The bottom of the cylinder was capped with a
crimped-in copper disk and sealed with bitumen or asphalt. Another
insulating layer of asphalt sealed the top and also held in place an
iron rod suspended into the center of the copper cylinder. The rod
showed evidence of having been corroded with acid. With a background
in mechanics, Dr. Konig
recognized this configuration was not a chance arrangement, but that
the clay pot was nothing less than an ancient electric battery.
When the vases were lightly tapped a blue patina
or film separated from the surfaces, characteristic of silver
electroplated to copper. It would appear then that the
Persians inherited their batteries from the earliest known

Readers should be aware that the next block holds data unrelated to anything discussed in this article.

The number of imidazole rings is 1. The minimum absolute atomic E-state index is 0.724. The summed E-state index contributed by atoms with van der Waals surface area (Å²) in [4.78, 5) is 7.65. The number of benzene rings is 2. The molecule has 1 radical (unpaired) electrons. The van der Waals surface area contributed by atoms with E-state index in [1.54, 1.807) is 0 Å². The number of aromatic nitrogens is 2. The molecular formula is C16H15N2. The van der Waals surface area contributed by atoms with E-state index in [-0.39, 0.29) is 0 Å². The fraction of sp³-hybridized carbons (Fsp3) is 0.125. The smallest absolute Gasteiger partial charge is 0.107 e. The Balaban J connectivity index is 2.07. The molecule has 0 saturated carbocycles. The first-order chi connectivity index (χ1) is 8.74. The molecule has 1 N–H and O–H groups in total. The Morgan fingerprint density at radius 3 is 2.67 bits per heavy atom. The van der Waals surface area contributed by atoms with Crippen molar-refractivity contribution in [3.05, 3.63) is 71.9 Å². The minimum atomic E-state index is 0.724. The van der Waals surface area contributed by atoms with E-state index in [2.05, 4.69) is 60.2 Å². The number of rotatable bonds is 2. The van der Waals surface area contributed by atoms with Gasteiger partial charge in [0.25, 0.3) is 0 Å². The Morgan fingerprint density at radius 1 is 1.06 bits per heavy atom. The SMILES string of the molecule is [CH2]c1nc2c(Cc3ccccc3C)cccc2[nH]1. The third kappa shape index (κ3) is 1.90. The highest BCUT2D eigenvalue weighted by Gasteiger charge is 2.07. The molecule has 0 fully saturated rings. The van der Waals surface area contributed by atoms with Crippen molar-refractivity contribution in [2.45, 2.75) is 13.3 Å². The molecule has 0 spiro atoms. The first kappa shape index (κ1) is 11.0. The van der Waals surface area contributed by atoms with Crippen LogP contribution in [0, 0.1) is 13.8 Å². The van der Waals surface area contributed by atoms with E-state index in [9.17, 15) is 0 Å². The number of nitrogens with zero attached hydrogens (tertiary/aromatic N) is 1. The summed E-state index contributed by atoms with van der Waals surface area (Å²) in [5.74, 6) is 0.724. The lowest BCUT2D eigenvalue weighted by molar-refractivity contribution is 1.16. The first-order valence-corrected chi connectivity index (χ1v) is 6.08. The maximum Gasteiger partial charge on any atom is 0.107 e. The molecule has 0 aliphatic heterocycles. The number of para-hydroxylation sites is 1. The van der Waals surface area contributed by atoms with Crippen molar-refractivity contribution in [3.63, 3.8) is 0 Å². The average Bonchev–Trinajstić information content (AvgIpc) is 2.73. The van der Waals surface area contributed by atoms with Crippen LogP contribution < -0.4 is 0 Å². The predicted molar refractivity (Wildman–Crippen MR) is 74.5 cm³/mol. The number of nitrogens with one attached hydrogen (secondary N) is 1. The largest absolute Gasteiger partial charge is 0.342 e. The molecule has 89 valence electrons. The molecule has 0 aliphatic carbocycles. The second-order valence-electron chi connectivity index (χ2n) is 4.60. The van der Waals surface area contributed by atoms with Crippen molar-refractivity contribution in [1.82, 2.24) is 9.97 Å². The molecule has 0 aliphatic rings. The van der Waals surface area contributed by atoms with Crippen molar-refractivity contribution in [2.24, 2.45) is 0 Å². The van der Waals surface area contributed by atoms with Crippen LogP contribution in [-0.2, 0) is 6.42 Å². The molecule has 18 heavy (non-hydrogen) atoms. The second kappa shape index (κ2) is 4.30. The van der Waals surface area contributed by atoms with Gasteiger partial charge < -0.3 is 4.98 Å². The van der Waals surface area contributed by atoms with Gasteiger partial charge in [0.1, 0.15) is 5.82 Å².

civilization in the Middle East.
In the scene, to the extreme right appears a box on top where sits an image of the Egyptian god Atum-Ra, which identifies the box as the energy source. Attached to the box is a braided cable which electromagnetics engineer Alfred D. Bielek identified as virtually an exact copy of engineering illustrations used today for representing a bundle of conducting electrical wires.
The cable runs from the box the full length of the floor of the picture, and terminates at both the ends and at the bases of the tube objects. These objects each rest on a pillar called a djed, which Bielek identified as a high-voltage insulator.
The tube objects look very much like TV picture tubes, an impression
which is not far from wrong, for electronics technician N.
has identified the objects as Crookes or electron tubes,
the forerunner of the modern television tube.
In several instances, both men and women are shown sitting underneath the tubes, hands held out and cupped, which meant they were in a receptive mode.
What kind of radiation treatment
was being performed here?